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What could possible by the problem when the errno value is not updated during successive calls to socket functions?

socket (AF_INET, -1, 0);
socket (AF_INET, SOCK_STREAM, -1);

The first should have errno = EINVAL The second should have errno = EPROTONOSUPPORT


From the code provided below by @JonathanLeffler, output from cygwin is as follows:

*$ ./socket.exe
Error from socket(AF_INET, -1, 0): 124 (Socket type not supported)
-- errno = 124 (Socket type not supported)
Error from socket(AF_INET, SOCK_STREAM, -1): 123 (Protocol not supported)
-- errno = 123 (Protocol not supported)
socket(AF_INET, SOCK_STREAM, 0) succeeded (fd = 3)
-- errno = 123 (Protocol not supported)*

The said code below was edited to create a socket fd0 before creating the socket

int fd0 = socket(AF_INET, SOCK_STREAM, 0);
if (fd0 < 0)
    printf("Error from socket(AF_INET, SOCK_STREAM, 0): %d (%s)\n", errno, strerror(errno));
else
{
    printf("socket(AF_INET, SOCK_STREAM, 0) succeeded (fd = %d)\n", fd0);
    close(fd0);
}
printf("-- errno = %d (%s)\n", errno, strerror(errno));

int fd1 = socket(AF_INET, -1, 0);
.....

And the result is as follows:

*$ ./socket.exe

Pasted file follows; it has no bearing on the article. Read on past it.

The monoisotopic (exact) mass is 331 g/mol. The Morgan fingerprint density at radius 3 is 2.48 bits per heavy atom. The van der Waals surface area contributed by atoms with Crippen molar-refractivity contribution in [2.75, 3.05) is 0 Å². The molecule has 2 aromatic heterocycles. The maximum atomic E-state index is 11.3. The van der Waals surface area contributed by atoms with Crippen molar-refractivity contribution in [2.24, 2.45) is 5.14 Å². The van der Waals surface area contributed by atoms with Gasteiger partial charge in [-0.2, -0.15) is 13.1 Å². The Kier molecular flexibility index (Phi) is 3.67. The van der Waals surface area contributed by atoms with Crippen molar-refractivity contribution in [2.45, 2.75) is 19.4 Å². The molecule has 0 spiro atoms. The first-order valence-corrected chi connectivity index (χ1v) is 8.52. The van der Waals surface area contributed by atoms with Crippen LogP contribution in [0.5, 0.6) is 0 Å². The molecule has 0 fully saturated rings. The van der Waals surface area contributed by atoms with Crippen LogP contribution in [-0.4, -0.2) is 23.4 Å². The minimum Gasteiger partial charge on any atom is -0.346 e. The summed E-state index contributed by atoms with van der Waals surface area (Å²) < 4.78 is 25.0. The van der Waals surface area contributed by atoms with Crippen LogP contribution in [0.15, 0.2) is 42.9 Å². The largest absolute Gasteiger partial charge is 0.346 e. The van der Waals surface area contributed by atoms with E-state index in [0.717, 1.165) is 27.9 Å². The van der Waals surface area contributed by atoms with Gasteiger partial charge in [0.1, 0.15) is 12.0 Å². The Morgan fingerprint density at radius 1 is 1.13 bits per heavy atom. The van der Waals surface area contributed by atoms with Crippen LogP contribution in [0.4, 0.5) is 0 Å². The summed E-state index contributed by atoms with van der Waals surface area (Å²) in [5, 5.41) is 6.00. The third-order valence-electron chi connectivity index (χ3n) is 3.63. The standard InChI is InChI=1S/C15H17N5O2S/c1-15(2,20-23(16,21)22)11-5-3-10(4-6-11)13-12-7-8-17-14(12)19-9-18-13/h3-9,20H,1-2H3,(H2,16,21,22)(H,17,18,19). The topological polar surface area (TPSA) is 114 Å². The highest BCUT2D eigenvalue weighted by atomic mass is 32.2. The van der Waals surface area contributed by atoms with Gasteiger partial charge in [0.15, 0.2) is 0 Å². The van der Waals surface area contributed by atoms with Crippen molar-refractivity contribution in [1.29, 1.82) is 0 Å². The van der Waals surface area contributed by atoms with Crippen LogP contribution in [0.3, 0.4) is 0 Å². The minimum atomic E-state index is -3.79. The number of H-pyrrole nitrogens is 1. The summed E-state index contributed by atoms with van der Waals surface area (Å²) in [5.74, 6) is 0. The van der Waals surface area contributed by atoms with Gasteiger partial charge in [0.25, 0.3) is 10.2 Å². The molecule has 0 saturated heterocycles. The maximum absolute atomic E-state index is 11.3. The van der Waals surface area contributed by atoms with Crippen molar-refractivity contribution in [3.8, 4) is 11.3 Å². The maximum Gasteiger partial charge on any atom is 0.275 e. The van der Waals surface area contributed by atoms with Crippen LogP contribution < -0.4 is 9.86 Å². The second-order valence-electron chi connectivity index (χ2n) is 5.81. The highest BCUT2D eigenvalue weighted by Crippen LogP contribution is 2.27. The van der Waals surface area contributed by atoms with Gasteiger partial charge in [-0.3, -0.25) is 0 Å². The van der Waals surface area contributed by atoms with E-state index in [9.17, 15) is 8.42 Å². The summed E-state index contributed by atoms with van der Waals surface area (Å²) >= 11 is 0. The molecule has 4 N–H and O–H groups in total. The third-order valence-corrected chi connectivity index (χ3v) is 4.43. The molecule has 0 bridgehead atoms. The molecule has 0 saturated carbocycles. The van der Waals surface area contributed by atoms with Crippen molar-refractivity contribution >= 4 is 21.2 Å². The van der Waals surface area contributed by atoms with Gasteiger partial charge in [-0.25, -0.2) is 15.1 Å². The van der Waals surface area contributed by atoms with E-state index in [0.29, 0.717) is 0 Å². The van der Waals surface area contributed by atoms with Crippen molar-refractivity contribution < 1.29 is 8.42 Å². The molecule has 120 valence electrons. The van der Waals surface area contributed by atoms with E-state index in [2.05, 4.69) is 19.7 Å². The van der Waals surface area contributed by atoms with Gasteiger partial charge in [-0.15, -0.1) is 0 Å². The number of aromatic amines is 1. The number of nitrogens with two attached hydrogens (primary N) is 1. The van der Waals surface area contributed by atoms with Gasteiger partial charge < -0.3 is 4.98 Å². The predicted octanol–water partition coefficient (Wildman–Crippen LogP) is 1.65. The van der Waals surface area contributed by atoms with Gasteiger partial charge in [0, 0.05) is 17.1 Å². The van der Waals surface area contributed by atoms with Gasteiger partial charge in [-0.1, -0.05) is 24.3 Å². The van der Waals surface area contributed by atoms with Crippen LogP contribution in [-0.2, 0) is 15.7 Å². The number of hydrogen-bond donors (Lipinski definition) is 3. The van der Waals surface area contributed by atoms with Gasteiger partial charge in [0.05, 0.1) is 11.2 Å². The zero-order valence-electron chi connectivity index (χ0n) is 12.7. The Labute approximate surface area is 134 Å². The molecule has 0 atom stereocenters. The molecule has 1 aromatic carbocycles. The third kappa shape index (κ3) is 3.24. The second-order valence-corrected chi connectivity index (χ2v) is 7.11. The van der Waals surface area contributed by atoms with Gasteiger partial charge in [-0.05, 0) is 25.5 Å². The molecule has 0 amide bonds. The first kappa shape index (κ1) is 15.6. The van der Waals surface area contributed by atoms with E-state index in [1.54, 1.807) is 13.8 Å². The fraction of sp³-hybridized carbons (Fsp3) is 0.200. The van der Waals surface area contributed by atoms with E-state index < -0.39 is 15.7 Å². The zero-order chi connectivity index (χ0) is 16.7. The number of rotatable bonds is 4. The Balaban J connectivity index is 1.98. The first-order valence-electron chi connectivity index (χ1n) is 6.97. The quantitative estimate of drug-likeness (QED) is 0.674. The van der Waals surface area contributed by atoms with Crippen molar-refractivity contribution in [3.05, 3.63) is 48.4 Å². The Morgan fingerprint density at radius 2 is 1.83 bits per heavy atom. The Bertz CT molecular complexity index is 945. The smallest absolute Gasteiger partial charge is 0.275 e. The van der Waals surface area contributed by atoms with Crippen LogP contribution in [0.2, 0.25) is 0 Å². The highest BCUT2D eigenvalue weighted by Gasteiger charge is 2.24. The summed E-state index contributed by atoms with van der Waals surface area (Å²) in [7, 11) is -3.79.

socket(AF_INET, SOCK_STREAM, 0) succeeded (fd = 3)
-- errno = 0 (No error)
Error from socket(AF_INET, -1, 0): 124 (Socket type not supported)
-- errno = 124 (Socket type not supported)
Error from socket(AF_INET, SOCK_STREAM, -1): 123 (Protocol not supported)
-- errno = 123 (Protocol not supported)
socket(AF_INET, SOCK_STREAM, 0) succeeded (fd = 3)
-- errno = 123 (Protocol not supported)*

It is expected that the first and the last socket creation should have the same errno values.


But how can this output be explained? 5th and 6th socket creation have the same errno value but the cause of the error is different.

$ ./test_select.exe
[1] ierr = 124, iSocket = -1 socket(AF_INET, -1, 0);
 : Socket type not supported
[2] ierr = 124, iSocket = -1 socket(AF_INET, -1, 0);
 : Socket type not supported
[3] ierr = 124, iSocket = 3 socket(AF_INET, SOCK_STREAM, 0);
 : Socket type not supported
[4] ierr = 124, iSocket = -1 socket (AF_INET, -1, 0);
 : Socket type not supported
[5] ierr = 123, iSocket = -1 socket (AF_INET, SOCK_STREAM, -1);
 : Protocol not supported
[6] ierr = 123, iSocket = -1 socket (AF_INET, -1, 0)
 : Protocol not supported
[7] ierr = 124, iSocket = -1 socket(AF_INET, SOCK_STREAM, -1)